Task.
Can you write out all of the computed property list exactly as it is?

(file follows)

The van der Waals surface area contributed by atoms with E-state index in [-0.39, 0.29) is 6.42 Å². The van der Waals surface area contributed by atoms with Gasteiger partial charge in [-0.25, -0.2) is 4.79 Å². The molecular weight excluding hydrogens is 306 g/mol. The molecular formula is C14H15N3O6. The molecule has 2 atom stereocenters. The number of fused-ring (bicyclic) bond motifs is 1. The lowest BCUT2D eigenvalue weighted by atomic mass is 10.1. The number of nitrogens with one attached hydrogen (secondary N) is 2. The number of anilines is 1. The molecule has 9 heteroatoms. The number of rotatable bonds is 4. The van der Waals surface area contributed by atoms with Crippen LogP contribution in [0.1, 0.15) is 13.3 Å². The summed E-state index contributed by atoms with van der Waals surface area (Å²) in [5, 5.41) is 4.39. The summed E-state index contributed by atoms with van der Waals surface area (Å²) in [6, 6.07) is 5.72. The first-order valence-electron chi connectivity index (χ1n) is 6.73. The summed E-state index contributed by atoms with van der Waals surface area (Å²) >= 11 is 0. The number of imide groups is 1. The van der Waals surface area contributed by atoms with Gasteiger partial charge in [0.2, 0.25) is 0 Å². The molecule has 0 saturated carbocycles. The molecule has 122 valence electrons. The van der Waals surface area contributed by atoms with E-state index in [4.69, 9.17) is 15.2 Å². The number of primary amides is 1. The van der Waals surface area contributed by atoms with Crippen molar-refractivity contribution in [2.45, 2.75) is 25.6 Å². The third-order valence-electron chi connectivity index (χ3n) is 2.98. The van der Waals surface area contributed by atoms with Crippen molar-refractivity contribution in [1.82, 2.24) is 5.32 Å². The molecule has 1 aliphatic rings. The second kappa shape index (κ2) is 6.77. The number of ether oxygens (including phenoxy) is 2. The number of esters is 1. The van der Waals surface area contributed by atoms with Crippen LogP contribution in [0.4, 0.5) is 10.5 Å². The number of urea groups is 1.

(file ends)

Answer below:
The van der Waals surface area contributed by atoms with E-state index in [-0.39, 0.29) is 6.42 Å². The van der Waals surface area contributed by atoms with Gasteiger partial charge in [-0.25, -0.2) is 4.79 Å². The molecular weight excluding hydrogens is 306 g/mol. The molecular formula is C14H15N3O6. The molecule has 2 atom stereocenters. The number of fused-ring (bicyclic) bond motifs is 1. The lowest BCUT2D eigenvalue weighted by atomic mass is 10.1. The number of nitrogens with one attached hydrogen (secondary N) is 2. The number of anilines is 1. The molecule has 9 heteroatoms. The number of rotatable bonds is 4. The van der Waals surface area contributed by atoms with Crippen LogP contribution in [0.1, 0.15) is 13.3 Å². The summed E-state index contributed by atoms with van der Waals surface area (Å²) in [5, 5.41) is 4.39. The summed E-state index contributed by atoms with van der Waals surface area (Å²) in [6, 6.07) is 5.72. The first-order valence-electron chi connectivity index (χ1n) is 6.73. The summed E-state index contributed by atoms with van der Waals surface area (Å²) >= 11 is 0. The number of imide groups is 1. The van der Waals surface area contributed by atoms with Gasteiger partial charge in [0.2, 0.25) is 0 Å². The molecule has 0 saturated carbocycles. The molecule has 122 valence electrons. The van der Waals surface area contributed by atoms with E-state index in [4.69, 9.17) is 15.2 Å². The number of primary amides is 1. The van der Waals surface area contributed by atoms with Crippen molar-refractivity contribution in [2.45, 2.75) is 25.6 Å². The third-order valence-electron chi connectivity index (χ3n) is 2.98. The van der Waals surface area contributed by atoms with Crippen molar-refractivity contribution in [1.82, 2.24) is 5.32 Å². The molecule has 1 aliphatic rings. The second kappa shape index (κ2) is 6.77. The number of ether oxygens (including phenoxy) is 2. The number of esters is 1. The van der Waals surface area contributed by atoms with Crippen LogP contribution in [0.4, 0.5) is 10.5 Å². The number of urea groups is 1.